Over the past 5 years, Baker Hughes has posted negative cash in the past last 3 years. The company is generating positive cash but is using its cash to purchase assets. As the company is generating positive cash, this implies that the company does not have to borrow money or raise money through investors to keep operating.

Future Outlook

According to the Baker Hughes Outlook for Q4 2012 report, the company is expecting some headwinds in the near future. The report stated "North America revenue and profit margins are expected to be lower than previous expectations due to weaker than anticipated onshore activity and further price erosion within pressure pumping operations. As a result, North America operating profit before tax margin is now expected to be between 8.5% and 9.5% for the fourth quarter of 2012, as compared to 11.7% in the third quarter of 2012."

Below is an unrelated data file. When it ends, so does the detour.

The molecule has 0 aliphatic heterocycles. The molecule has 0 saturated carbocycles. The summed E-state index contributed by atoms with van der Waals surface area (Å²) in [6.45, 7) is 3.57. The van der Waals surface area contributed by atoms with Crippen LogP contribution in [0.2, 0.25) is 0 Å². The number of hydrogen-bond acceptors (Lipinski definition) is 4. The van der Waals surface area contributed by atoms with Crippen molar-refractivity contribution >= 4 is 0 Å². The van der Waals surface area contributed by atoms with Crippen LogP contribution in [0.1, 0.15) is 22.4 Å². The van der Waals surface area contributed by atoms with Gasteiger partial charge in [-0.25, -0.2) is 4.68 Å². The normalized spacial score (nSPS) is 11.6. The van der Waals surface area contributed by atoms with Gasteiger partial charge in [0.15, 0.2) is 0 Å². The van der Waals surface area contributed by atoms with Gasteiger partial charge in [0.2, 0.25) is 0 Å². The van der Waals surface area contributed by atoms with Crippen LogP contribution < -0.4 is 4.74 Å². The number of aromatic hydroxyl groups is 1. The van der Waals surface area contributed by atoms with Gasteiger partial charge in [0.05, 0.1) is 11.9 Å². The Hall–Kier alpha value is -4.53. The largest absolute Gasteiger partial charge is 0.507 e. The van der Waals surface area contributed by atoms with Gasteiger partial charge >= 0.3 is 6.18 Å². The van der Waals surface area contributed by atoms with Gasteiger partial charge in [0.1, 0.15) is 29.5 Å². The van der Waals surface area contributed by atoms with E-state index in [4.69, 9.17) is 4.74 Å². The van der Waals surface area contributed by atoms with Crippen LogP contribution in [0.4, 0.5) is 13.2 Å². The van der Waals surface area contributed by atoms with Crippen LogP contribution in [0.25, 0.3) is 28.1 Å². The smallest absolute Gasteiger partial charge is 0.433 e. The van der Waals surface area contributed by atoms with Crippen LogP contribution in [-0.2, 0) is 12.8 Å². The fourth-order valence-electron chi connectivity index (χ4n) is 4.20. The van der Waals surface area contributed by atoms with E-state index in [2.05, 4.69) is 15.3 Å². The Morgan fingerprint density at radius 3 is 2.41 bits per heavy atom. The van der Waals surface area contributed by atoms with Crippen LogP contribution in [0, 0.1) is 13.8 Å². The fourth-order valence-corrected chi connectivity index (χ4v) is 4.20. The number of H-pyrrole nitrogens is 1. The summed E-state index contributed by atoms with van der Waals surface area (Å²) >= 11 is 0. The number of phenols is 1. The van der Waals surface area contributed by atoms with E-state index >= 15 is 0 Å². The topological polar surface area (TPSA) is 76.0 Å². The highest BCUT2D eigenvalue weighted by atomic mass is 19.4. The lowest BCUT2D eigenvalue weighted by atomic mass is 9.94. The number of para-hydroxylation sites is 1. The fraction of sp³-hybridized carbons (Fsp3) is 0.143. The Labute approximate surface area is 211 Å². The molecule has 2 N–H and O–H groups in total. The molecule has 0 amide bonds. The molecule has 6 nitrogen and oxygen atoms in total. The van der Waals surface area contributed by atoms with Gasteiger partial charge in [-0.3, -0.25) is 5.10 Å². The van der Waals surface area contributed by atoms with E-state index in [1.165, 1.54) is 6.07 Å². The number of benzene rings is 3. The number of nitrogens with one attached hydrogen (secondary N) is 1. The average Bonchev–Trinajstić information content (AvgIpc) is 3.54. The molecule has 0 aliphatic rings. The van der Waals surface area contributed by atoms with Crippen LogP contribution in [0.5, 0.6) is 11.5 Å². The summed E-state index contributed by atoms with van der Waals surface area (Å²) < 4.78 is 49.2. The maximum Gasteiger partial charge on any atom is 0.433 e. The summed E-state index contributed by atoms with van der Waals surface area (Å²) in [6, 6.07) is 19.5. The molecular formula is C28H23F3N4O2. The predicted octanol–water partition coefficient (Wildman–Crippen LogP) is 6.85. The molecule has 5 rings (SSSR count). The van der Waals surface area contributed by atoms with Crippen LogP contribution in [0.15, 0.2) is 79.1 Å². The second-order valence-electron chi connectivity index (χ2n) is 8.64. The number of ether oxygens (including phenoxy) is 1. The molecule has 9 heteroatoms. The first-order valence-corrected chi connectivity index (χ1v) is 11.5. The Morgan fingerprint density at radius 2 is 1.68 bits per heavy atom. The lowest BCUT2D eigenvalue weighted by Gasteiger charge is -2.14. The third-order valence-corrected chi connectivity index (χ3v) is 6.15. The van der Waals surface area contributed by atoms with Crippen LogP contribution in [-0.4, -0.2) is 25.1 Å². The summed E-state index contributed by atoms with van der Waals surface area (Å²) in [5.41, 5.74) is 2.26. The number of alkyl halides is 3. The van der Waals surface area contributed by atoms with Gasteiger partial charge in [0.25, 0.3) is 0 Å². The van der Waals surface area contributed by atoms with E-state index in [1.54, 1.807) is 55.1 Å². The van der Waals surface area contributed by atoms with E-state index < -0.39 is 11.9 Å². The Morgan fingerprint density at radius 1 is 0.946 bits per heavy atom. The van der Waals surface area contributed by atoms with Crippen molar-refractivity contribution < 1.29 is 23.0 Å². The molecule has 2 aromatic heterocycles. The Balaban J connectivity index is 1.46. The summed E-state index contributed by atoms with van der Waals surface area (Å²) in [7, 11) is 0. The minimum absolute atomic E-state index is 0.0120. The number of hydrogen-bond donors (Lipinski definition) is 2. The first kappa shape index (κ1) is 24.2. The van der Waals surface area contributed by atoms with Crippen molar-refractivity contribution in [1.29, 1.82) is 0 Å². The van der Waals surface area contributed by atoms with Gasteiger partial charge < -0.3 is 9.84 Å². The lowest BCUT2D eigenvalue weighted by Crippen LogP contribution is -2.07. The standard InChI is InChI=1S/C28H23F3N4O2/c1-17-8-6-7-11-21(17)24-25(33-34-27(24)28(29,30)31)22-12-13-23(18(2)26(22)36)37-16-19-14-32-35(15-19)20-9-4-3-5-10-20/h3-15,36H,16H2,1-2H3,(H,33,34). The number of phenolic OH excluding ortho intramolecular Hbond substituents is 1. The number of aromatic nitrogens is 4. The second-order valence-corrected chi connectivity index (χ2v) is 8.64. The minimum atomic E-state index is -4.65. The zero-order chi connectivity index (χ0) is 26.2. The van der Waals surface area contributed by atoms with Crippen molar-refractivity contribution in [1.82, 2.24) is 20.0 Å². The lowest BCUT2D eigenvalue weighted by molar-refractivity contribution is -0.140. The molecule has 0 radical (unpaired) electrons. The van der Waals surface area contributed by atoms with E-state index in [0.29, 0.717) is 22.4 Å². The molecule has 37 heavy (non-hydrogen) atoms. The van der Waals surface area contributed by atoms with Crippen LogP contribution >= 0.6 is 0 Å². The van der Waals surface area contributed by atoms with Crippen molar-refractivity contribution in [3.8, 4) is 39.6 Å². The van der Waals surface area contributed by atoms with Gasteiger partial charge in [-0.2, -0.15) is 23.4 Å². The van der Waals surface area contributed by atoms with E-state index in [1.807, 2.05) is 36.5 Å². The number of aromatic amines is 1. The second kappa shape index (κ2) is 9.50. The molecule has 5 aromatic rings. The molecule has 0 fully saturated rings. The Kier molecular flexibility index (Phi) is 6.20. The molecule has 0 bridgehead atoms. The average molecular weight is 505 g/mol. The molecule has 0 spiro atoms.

As a result of these headwinds some analysts lowering their outlook on the company. Recently Stern Agee downgraded their rating of Baker Hughes to Neutral.

Having states that Bloomberg Businessweek is expecting growth in revenues but a decline in margins for FY 2012 and 2013. Bloomberg Businessweek is expecting revenues to be at $21.1 billion for FY 2012 and $21.7 billion for FY 2013 and an EPS of $3.20 for FY 2012 and $3.18 for FY 2013. Even though this is a decline from the 2011 numbers, these numbers still show growth compared to 2009 and 2010.

For other articles on Baker Hughes please read: Baker Hughes: Inside The Numbers and Analyzing Baker Hughes' Debt And Risk

Disclosure: I have no positions in any stocks mentioned, and no plans to initiate any positions within the next 72 hours. I wrote this article myself, and it expresses my own opinions. I am not receiving compensation for it (other than from Seeking Alpha). I have no business relationship with any company whose stock is mentioned in this article.